We have developed gadolinium-based theranostic nanoparticles for co-delivery of drug and magnetic resonance imaging (MRI) contrast agent using Zn/Al-layered double hydroxide as the nanocarrier platform, a naturally occurring phenolic compound, gallic acid (GA) as therapeutic agent, and Gd(NO₃)₃ as diagnostic agent. Gold nanoparticles (AuNPs) were grown on the system to support the contrast for MRI imaging. The nanoparticles were characterized using techniques such as Hi-TEM, XRD, ICP-ES. Kinetic release study of the GA from the nanoparticles showed about 70% of GA was released over a period of 72 h. The in vitro cell viability test for the nanoparticles showed relatively low toxicity to human cell lines (3T3) and improved toxicity on cancerous cell lines (HepG2). A preliminary contrast property test of the nanoparticles, tested on a 3 Tesla MRI machine at various concentrations of GAGZAu and water (as a reference) indicates that the nanoparticles have a promising dual diagnostic and therapeutic features to further develop a better future for clinical remedy for cancer treatment.
pH-sensitive poly(acrylic acid) (PAA) hydrogel reinforced with cellulose nanocrystals (CNC) was prepared. Acrylic acid (AA) was subjected to chemical cross-linking using the cross-linking agent MBA (N,N-methylenebisacrylamide) with CNC entrapped in the PAA matrix. The quantity of CNC was varied between 0, 5, 10, 15, 20, and 25 wt %. X-ray diffraction (XRD) data showed an increase in crystallinity with the addition of CNC, while rheology tests demonstrated a significant increase in the storage modulus of the hydrogel with an increase in CNC content. It was found that the hydrogel reached maximum swelling at pH 7. The potential of the resulting hydrogels to act as drug carriers was then evaluated by means of the drug encapsulation efficiency test using theophylline as a model drug. It was observed that 15% CNC/PAA hydrogel showed the potential to be used as drug carrier system.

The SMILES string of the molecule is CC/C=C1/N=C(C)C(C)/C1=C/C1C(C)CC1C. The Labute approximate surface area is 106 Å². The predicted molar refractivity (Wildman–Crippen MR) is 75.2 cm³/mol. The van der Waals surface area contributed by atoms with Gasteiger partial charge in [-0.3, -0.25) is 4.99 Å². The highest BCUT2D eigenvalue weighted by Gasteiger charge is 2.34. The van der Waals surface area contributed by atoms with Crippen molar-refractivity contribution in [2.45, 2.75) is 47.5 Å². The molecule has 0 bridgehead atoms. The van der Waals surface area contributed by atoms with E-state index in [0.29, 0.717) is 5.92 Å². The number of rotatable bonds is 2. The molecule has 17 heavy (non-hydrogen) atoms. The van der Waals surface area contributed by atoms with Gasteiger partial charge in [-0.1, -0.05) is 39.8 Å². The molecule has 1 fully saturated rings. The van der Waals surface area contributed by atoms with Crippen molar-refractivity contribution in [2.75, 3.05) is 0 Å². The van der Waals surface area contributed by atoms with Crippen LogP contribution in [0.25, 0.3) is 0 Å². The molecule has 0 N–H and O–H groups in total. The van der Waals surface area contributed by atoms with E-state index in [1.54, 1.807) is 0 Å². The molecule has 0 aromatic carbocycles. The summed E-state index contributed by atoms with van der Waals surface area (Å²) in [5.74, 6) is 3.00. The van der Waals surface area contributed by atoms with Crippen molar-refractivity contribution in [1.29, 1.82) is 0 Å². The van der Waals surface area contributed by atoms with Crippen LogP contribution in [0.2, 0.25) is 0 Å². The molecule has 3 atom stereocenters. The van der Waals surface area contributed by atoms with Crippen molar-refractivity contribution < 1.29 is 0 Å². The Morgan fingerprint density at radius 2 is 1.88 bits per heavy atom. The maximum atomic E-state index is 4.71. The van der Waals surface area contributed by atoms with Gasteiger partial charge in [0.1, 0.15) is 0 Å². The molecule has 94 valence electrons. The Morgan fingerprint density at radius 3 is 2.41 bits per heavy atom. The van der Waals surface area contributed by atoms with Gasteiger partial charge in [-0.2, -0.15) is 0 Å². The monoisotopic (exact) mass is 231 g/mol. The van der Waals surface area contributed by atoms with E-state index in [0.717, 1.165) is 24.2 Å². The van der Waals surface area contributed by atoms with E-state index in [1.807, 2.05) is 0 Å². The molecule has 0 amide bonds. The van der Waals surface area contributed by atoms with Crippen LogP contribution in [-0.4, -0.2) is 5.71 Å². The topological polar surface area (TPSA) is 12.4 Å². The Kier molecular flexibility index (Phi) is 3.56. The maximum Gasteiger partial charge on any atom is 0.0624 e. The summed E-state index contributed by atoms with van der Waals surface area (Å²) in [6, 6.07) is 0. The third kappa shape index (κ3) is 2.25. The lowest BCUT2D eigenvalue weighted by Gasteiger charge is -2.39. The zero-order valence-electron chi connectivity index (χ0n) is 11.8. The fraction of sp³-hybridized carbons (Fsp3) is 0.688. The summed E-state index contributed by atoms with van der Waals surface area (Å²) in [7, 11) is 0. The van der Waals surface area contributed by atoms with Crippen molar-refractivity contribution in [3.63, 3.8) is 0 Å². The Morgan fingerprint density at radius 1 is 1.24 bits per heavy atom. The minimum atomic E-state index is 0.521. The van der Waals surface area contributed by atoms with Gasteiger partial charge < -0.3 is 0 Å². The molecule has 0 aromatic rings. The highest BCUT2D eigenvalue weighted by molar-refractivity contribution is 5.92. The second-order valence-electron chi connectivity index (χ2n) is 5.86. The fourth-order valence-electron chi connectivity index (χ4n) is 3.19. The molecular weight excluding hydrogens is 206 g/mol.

Recent biotechnological advances in the food industry have led to the enzymatic production of angiotensin I-converting enzyme (ACE)-inhibitory biopeptides with a strong blood pressure lowering effect from different food proteins. However, the safe oral administration of biopeptides is impeded by their enzymatic degradation due to gastrointestinal digestion. Consequently, nanoparticle (NP)-based delivery systems are used to overcome these gastrointestinal barriers to maintain the improved bioavailability and efficacy of the encapsulated biopeptides. In the present study, the ACE-inhibitory biopeptides were generated from stone fish (Actinopyga lecanora) protein using bromelain and stabilized by their encapsulation in chitosan (chit) nanoparticles (NPs). The nanoparticles were characterized for in vitro physicochemical properties and their antihypertensive effect was then evaluated on spontaneously hypertensive rats (SHRs). The results of a physicochemical characterization showed a small particle size of 162.70 nm, a polydispersity index (pdi) value of 0.28, a zeta potential of 48.78 mV, a high encapsulation efficiency of 75.36%, a high melting temperature of 146.78 °C and an in vitro sustained release of the biopeptides. The results of the in vivo efficacy indicated a dose-dependent blood pressure lowering effect of the biopeptide-loaded nanoparticles that was significantly higher (p < 0.05) compared with the un-encapsulated biopeptides. Moreover, the results of a morphological examination using transmission electron microscopy (TEM) demonstrated the nanoparticles as homogenous and spherical. Thus, the ACE-inhibitory biopeptides stabilized by chitosan nanoparticles can effectively reduce blood pressure for an extended period of time in hypertensive individuals.